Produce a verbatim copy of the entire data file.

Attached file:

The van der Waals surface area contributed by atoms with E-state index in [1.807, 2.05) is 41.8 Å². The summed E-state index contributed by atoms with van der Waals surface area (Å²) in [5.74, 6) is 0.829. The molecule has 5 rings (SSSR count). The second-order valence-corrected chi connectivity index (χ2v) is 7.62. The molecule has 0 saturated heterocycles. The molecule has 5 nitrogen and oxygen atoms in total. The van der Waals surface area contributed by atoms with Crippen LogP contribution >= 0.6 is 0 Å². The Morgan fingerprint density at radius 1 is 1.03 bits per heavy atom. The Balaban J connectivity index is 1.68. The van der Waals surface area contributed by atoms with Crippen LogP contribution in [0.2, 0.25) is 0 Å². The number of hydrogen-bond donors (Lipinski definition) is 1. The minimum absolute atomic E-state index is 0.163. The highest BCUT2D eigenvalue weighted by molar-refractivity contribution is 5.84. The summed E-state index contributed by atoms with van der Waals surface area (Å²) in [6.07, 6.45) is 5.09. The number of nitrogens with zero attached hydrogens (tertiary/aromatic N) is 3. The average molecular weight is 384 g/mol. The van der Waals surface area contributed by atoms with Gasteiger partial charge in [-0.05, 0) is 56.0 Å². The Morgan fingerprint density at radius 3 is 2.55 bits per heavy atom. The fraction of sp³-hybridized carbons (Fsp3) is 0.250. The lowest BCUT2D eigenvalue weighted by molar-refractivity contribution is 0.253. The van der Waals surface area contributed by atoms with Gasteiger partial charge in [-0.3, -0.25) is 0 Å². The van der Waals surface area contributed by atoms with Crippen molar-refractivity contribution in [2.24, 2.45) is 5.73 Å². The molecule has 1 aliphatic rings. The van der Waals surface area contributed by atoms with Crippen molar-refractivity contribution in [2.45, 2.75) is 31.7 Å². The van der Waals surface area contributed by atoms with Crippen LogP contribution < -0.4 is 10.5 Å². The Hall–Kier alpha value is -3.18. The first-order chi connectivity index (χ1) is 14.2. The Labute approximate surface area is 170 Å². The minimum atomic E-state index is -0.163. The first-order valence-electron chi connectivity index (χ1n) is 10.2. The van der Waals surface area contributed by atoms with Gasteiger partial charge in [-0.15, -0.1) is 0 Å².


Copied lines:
The van der Waals surface area contributed by atoms with E-state index in [1.807, 2.05) is 41.8 Å². The summed E-state index contributed by atoms with van der Waals surface area (Å²) in [5.74, 6) is 0.829. The molecule has 5 rings (SSSR count). The second-order valence-corrected chi connectivity index (χ2v) is 7.62. The molecule has 0 saturated heterocycles. The molecule has 5 nitrogen and oxygen atoms in total. The van der Waals surface area contributed by atoms with Crippen LogP contribution >= 0.6 is 0 Å². The Morgan fingerprint density at radius 1 is 1.03 bits per heavy atom. The Balaban J connectivity index is 1.68. The van der Waals surface area contributed by atoms with Crippen LogP contribution in [0.2, 0.25) is 0 Å². The number of hydrogen-bond donors (Lipinski definition) is 1. The minimum absolute atomic E-state index is 0.163. The highest BCUT2D eigenvalue weighted by molar-refractivity contribution is 5.84. The summed E-state index contributed by atoms with van der Waals surface area (Å²) in [6.07, 6.45) is 5.09. The number of nitrogens with zero attached hydrogens (tertiary/aromatic N) is 3. The average molecular weight is 384 g/mol. The van der Waals surface area contributed by atoms with Gasteiger partial charge in [-0.05, 0) is 56.0 Å². The Morgan fingerprint density at radius 3 is 2.55 bits per heavy atom. The fraction of sp³-hybridized carbons (Fsp3) is 0.250. The lowest BCUT2D eigenvalue weighted by molar-refractivity contribution is 0.253. The van der Waals surface area contributed by atoms with Gasteiger partial charge in [-0.3, -0.25) is 0 Å². The van der Waals surface area contributed by atoms with Crippen molar-refractivity contribution in [2.24, 2.45) is 5.73 Å². The molecule has 1 aliphatic rings. The van der Waals surface area contributed by atoms with Crippen molar-refractivity contribution in [2.45, 2.75) is 31.7 Å². The van der Waals surface area contributed by atoms with Crippen LogP contribution < -0.4 is 10.5 Å². The Hall–Kier alpha value is -3.18. The first-order chi connectivity index (χ1) is 14.2. The Labute approximate surface area is 170 Å². The minimum atomic E-state index is -0.163. The first-order valence-electron chi connectivity index (χ1n) is 10.2. The van der Waals surface area contributed by atoms with Gasteiger partial charge in [-0.15, -0.1) is 0 Å².